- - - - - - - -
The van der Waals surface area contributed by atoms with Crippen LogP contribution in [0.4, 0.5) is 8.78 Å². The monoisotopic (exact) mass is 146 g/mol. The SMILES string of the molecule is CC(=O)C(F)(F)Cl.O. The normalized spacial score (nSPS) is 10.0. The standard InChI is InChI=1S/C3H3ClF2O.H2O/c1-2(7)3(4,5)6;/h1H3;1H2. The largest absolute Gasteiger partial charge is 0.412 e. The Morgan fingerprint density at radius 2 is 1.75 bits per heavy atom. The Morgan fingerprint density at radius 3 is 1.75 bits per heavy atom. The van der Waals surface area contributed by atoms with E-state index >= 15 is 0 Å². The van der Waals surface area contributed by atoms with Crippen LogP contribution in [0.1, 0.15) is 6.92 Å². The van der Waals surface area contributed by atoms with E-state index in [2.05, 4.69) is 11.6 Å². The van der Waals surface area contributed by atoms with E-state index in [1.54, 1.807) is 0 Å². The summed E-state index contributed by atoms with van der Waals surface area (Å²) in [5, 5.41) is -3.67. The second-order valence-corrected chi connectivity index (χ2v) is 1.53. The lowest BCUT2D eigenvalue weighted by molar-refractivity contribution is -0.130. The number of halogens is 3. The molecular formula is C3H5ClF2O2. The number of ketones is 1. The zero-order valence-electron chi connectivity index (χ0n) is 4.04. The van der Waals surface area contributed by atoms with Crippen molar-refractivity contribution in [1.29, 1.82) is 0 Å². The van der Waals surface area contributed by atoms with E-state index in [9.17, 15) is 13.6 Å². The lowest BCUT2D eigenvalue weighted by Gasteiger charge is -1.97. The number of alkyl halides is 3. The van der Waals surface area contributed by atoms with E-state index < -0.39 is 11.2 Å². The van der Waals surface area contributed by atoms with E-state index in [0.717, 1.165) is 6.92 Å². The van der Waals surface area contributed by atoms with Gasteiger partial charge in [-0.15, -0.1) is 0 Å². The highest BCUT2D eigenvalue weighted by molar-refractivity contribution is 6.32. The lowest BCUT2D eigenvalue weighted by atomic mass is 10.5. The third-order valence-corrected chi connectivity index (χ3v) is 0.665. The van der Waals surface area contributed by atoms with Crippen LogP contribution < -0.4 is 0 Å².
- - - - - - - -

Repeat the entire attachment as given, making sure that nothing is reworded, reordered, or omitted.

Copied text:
The van der Waals surface area contributed by atoms with Crippen LogP contribution in [0.4, 0.5) is 8.78 Å². The monoisotopic (exact) mass is 146 g/mol. The SMILES string of the molecule is CC(=O)C(F)(F)Cl.O. The normalized spacial score (nSPS) is 10.0. The standard InChI is InChI=1S/C3H3ClF2O.H2O/c1-2(7)3(4,5)6;/h1H3;1H2. The largest absolute Gasteiger partial charge is 0.412 e. The Morgan fingerprint density at radius 2 is 1.75 bits per heavy atom. The Morgan fingerprint density at radius 3 is 1.75 bits per heavy atom. The van der Waals surface area contributed by atoms with E-state index >= 15 is 0 Å². The van der Waals surface area contributed by atoms with Crippen LogP contribution in [0.1, 0.15) is 6.92 Å². The van der Waals surface area contributed by atoms with E-state index in [2.05, 4.69) is 11.6 Å². The van der Waals surface area contributed by atoms with E-state index in [1.54, 1.807) is 0 Å². The summed E-state index contributed by atoms with van der Waals surface area (Å²) in [5, 5.41) is -3.67. The second-order valence-corrected chi connectivity index (χ2v) is 1.53. The lowest BCUT2D eigenvalue weighted by molar-refractivity contribution is -0.130. The number of halogens is 3. The molecular formula is C3H5ClF2O2. The number of ketones is 1. The zero-order valence-electron chi connectivity index (χ0n) is 4.04. The van der Waals surface area contributed by atoms with Crippen molar-refractivity contribution in [1.29, 1.82) is 0 Å². The van der Waals surface area contributed by atoms with E-state index in [9.17, 15) is 13.6 Å². The lowest BCUT2D eigenvalue weighted by Gasteiger charge is -1.97. The number of alkyl halides is 3. The van der Waals surface area contributed by atoms with E-state index < -0.39 is 11.2 Å². The van der Waals surface area contributed by atoms with E-state index in [0.717, 1.165) is 6.92 Å². The van der Waals surface area contributed by atoms with Gasteiger partial charge in [-0.15, -0.1) is 0 Å². The highest BCUT2D eigenvalue weighted by molar-refractivity contribution is 6.32. The lowest BCUT2D eigenvalue weighted by atomic mass is 10.5. The third-order valence-corrected chi connectivity index (χ3v) is 0.665. The van der Waals surface area contributed by atoms with Crippen LogP contribution < -0.4 is 0 Å².